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Essential diagnostic tests list needed to match essential medicines list, say health experts

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Holly Korschun

In a Perspective article in the New England Journal of Medicine, a group of physicians focused on global health calls for a new Model List of Essential Diagnostics (EDL). This list of diagnostic tests would work in concert with the Model List of Essential Medicines (EML), which plays a central role in global health policy, availability and funding and is maintained by the World Health Organization.

"Diagnostic tests for a variety of diseases are not available in many countries. This is important as diagnosis of specific conditions is what should drive prescribing the medication, says Jeannette Guarner, MD, professor of pathology and laboratory medicine, Emory University School of Medicine, and one of the authors of the Perspective.

"Many countries use the EML to purchase medications, as this list is endorsed by the World Health Organization. If there was a similar list for tests, then countries could use the EDL to purchase the diagnostics to complement the medicines." 

The authors propose an EDL of 147 essential laboratory tests to match the EML, which has 300 core medicines. The tests would be considered essential for at least one of the following: diagnosing the condition for which the medicine is indicated, monitoring for efficacy, or monitoring for toxicity.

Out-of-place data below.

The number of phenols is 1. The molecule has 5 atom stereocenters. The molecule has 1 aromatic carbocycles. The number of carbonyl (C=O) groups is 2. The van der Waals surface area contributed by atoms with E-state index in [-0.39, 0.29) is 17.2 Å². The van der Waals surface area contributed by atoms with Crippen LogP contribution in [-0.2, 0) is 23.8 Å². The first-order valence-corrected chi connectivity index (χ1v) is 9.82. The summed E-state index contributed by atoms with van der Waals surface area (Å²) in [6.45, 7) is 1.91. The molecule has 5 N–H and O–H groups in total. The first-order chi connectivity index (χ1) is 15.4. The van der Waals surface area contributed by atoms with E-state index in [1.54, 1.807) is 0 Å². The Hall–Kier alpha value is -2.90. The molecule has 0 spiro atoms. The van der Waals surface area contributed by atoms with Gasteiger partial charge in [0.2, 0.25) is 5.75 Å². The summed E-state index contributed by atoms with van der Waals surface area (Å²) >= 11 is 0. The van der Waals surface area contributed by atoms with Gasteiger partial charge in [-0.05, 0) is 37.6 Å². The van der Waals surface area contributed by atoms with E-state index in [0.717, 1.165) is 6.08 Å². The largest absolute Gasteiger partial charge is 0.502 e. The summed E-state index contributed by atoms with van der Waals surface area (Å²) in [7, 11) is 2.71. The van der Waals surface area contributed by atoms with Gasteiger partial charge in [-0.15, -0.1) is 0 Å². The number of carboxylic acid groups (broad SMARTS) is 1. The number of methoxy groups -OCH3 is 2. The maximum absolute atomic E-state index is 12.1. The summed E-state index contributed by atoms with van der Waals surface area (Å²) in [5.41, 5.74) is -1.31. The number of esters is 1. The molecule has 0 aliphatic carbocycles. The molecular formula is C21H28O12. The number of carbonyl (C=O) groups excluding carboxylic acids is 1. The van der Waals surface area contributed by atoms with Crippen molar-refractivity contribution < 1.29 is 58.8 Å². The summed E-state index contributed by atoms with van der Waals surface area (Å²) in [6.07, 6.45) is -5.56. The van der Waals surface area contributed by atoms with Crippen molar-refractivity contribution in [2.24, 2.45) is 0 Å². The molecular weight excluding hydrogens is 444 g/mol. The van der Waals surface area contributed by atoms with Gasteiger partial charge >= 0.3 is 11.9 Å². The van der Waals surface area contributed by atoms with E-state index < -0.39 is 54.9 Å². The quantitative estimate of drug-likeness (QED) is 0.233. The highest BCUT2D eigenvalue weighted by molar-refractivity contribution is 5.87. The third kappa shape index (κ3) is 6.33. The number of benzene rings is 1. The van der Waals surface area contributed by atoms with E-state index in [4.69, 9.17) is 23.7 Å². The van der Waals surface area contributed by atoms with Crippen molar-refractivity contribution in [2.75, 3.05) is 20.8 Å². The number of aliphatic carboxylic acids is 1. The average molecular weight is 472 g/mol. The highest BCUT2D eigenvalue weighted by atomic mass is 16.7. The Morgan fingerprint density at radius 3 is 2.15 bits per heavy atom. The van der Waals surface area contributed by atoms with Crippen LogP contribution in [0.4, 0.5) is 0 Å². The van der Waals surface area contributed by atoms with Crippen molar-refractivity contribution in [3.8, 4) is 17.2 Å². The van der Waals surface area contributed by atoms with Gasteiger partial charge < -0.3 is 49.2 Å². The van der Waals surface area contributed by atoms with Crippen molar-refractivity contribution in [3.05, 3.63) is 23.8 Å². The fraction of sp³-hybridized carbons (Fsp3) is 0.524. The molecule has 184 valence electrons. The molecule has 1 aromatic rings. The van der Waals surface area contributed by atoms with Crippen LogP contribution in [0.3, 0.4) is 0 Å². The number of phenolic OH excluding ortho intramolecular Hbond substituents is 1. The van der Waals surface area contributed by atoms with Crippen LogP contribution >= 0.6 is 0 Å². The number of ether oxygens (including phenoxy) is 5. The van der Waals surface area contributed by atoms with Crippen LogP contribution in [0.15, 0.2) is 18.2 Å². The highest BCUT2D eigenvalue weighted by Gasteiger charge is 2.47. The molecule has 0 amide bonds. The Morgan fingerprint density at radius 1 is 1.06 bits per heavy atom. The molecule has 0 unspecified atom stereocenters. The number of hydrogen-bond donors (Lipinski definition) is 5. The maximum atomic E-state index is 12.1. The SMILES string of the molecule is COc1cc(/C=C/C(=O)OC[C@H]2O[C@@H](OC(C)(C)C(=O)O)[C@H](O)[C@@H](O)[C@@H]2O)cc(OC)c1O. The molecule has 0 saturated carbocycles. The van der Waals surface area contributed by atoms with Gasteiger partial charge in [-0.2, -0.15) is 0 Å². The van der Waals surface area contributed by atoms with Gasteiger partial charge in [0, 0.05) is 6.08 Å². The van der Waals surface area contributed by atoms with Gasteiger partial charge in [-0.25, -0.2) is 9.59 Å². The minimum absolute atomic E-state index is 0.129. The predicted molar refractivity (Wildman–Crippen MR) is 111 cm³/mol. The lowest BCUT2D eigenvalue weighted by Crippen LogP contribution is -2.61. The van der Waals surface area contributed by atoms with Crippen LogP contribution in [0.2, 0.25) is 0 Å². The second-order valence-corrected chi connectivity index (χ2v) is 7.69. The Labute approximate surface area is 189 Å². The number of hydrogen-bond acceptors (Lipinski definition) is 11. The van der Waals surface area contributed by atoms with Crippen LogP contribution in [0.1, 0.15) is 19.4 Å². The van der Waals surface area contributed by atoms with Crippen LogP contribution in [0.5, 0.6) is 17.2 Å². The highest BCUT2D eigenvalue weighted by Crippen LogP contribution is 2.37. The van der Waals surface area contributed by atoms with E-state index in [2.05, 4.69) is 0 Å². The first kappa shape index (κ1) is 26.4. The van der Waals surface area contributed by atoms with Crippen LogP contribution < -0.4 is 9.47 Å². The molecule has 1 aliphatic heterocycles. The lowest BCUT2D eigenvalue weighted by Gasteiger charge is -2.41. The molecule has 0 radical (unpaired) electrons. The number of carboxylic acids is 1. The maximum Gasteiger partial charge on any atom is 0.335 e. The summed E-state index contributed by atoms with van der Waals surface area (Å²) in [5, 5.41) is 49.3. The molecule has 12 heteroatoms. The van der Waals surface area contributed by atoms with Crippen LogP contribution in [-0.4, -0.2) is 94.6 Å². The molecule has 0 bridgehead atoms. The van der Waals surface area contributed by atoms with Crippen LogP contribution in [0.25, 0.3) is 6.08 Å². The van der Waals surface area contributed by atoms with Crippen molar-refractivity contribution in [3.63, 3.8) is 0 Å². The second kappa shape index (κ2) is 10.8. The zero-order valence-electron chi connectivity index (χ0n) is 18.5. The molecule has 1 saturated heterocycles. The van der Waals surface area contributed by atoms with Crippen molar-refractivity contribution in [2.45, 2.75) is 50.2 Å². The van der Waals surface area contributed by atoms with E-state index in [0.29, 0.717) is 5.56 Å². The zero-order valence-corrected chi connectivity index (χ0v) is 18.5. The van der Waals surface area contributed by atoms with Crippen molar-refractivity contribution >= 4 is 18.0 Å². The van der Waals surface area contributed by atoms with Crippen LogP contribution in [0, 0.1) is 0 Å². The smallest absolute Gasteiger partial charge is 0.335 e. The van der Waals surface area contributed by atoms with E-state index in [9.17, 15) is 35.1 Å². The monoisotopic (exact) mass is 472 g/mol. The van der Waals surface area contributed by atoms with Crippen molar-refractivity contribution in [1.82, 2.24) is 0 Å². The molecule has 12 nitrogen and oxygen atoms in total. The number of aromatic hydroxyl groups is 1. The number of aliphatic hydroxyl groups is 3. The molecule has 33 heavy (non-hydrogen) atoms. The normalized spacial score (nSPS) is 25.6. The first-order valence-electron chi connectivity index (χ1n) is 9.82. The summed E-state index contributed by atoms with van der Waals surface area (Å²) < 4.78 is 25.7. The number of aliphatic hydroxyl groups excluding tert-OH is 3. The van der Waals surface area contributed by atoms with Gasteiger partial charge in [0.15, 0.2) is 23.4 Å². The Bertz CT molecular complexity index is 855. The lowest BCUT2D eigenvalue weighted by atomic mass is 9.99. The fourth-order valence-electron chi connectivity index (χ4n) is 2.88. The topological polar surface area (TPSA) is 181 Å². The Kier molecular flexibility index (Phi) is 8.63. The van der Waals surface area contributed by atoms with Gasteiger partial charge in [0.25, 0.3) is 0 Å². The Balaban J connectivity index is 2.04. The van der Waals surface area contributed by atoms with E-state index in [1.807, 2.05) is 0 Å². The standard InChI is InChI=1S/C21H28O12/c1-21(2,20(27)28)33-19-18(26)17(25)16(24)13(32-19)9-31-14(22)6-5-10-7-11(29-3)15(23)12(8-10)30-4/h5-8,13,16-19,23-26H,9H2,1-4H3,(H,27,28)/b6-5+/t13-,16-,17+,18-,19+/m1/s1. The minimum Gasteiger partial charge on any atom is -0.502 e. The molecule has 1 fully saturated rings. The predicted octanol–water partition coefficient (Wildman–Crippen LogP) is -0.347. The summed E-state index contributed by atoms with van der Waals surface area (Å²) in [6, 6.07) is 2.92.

Diagnostic tests are "critical to the management of communicable and noncommunicable diseases, surveillance of emerging infectious threats such as the Ebola and Zika viruses, and the safe and rational use of EML medicines, including stewardship of antiinfective agents to reduce the likelihood of the development of microbial resistance," the authors say.

According to the article, in order to be effective, an official EDL would need to:

  • Incorporate diagnostic-specific criteria, such as diagnostic accuracy and the likelihood that a test would alter patient care and improve outcomes, and the amount of infrastructure and human resources required to perform it.
  • Address conditions that public health surveillance reveals to be important but for which the EML does not currently include medicines.
  • Strive to avoid some of the perceived shortcomings of the EML, such as more thorough evidence-based evaluation, transparency of the decision-making process, lack of conflict-of-interest statements by applicants, the inclusion of high-cost medicines, and country-specific regulatory hurdles.

The goal of an EDL would not be wholesale adoption by all laboratories or for all patients, but would represent tests that should be reasonably available for those who need them, through either point-of-care testing or as high-complexity tests in reference laboratories and through country-specific, tailored lists. say the authors.

The article does not make a specific recommendation about whether a model list would be best maintained by the WHO or by a nongovernmental organization.

The authors conclude:

"Wherever the list is housed, its existence would facilitate group purchasing to reduce costs and inspire development of logistical solutions for laboratory testing in resource-poor settings. We believe the world can no longer wait to have laboratory testing available to all clinicians. An EDL would clarify priorities for policymakers and encourage setting common goals regarding laboratory testing, paving the way toward improved health care delivery and ultimately better patient outcomes."

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